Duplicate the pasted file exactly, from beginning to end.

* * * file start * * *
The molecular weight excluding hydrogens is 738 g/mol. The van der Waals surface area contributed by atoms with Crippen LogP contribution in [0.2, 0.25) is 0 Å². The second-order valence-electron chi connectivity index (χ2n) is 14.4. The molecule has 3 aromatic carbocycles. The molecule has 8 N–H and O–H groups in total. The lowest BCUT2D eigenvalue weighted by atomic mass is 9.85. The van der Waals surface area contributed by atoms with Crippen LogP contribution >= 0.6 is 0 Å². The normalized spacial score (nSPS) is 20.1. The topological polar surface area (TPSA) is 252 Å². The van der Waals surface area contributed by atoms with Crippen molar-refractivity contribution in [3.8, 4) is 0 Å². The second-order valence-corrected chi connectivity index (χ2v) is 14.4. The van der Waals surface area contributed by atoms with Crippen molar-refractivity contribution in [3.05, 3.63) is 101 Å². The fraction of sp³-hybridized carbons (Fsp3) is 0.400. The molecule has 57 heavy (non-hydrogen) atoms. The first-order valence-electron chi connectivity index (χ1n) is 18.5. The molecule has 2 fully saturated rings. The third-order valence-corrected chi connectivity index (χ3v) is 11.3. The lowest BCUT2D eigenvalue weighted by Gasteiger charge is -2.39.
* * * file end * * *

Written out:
The molecular weight excluding hydrogens is 738 g/mol. The van der Waals surface area contributed by atoms with Crippen LogP contribution in [0.2, 0.25) is 0 Å². The second-order valence-electron chi connectivity index (χ2n) is 14.4. The molecule has 3 aromatic carbocycles. The molecule has 8 N–H and O–H groups in total. The lowest BCUT2D eigenvalue weighted by atomic mass is 9.85. The van der Waals surface area contributed by atoms with Crippen LogP contribution >= 0.6 is 0 Å². The normalized spacial score (nSPS) is 20.1. The topological polar surface area (TPSA) is 252 Å². The van der Waals surface area contributed by atoms with Crippen molar-refractivity contribution in [3.8, 4) is 0 Å². The second-order valence-corrected chi connectivity index (χ2v) is 14.4. The van der Waals surface area contributed by atoms with Crippen molar-refractivity contribution in [3.05, 3.63) is 101 Å². The fraction of sp³-hybridized carbons (Fsp3) is 0.400. The molecule has 57 heavy (non-hydrogen) atoms. The first-order valence-electron chi connectivity index (χ1n) is 18.5. The molecule has 2 fully saturated rings. The third-order valence-corrected chi connectivity index (χ3v) is 11.3. The lowest BCUT2D eigenvalue weighted by Gasteiger charge is -2.39.